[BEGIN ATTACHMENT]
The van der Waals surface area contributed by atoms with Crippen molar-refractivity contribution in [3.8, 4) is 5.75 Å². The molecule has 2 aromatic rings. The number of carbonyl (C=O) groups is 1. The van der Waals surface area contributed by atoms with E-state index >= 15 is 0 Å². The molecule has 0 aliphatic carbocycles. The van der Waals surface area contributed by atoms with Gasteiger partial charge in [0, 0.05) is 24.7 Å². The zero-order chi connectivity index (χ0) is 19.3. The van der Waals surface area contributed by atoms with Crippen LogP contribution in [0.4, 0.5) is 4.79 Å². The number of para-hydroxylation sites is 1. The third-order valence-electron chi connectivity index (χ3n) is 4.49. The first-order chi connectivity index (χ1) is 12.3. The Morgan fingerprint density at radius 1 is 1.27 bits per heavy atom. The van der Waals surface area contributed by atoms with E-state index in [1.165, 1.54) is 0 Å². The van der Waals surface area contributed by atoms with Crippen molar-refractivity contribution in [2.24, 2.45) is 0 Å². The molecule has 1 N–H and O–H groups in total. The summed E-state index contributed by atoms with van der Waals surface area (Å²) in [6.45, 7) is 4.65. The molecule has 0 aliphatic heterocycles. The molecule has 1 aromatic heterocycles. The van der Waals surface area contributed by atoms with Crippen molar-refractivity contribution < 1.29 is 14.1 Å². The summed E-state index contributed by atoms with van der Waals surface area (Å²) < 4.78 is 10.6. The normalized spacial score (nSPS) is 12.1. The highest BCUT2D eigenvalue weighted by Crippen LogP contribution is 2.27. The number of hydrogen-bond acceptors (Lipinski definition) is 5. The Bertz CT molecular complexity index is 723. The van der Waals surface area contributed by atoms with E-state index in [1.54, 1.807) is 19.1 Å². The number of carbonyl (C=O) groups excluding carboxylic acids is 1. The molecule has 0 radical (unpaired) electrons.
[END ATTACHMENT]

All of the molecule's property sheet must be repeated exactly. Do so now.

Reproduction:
The van der Waals surface area contributed by atoms with Crippen molar-refractivity contribution in [3.8, 4) is 5.75 Å². The molecule has 2 aromatic rings. The number of carbonyl (C=O) groups is 1. The van der Waals surface area contributed by atoms with E-state index >= 15 is 0 Å². The molecule has 0 aliphatic carbocycles. The van der Waals surface area contributed by atoms with Gasteiger partial charge in [0, 0.05) is 24.7 Å². The zero-order chi connectivity index (χ0) is 19.3. The van der Waals surface area contributed by atoms with Crippen LogP contribution in [0.4, 0.5) is 4.79 Å². The number of para-hydroxylation sites is 1. The third-order valence-electron chi connectivity index (χ3n) is 4.49. The first-order chi connectivity index (χ1) is 12.3. The Morgan fingerprint density at radius 1 is 1.27 bits per heavy atom. The van der Waals surface area contributed by atoms with E-state index in [1.165, 1.54) is 0 Å². The van der Waals surface area contributed by atoms with Crippen molar-refractivity contribution in [2.24, 2.45) is 0 Å². The molecule has 1 N–H and O–H groups in total. The summed E-state index contributed by atoms with van der Waals surface area (Å²) in [6.45, 7) is 4.65. The molecule has 0 aliphatic heterocycles. The molecule has 1 aromatic heterocycles. The van der Waals surface area contributed by atoms with Crippen molar-refractivity contribution < 1.29 is 14.1 Å². The summed E-state index contributed by atoms with van der Waals surface area (Å²) < 4.78 is 10.6. The normalized spacial score (nSPS) is 12.1. The highest BCUT2D eigenvalue weighted by Crippen LogP contribution is 2.27. The number of hydrogen-bond acceptors (Lipinski definition) is 5. The Bertz CT molecular complexity index is 723. The van der Waals surface area contributed by atoms with E-state index in [1.54, 1.807) is 19.1 Å². The number of carbonyl (C=O) groups excluding carboxylic acids is 1. The molecule has 0 radical (unpaired) electrons.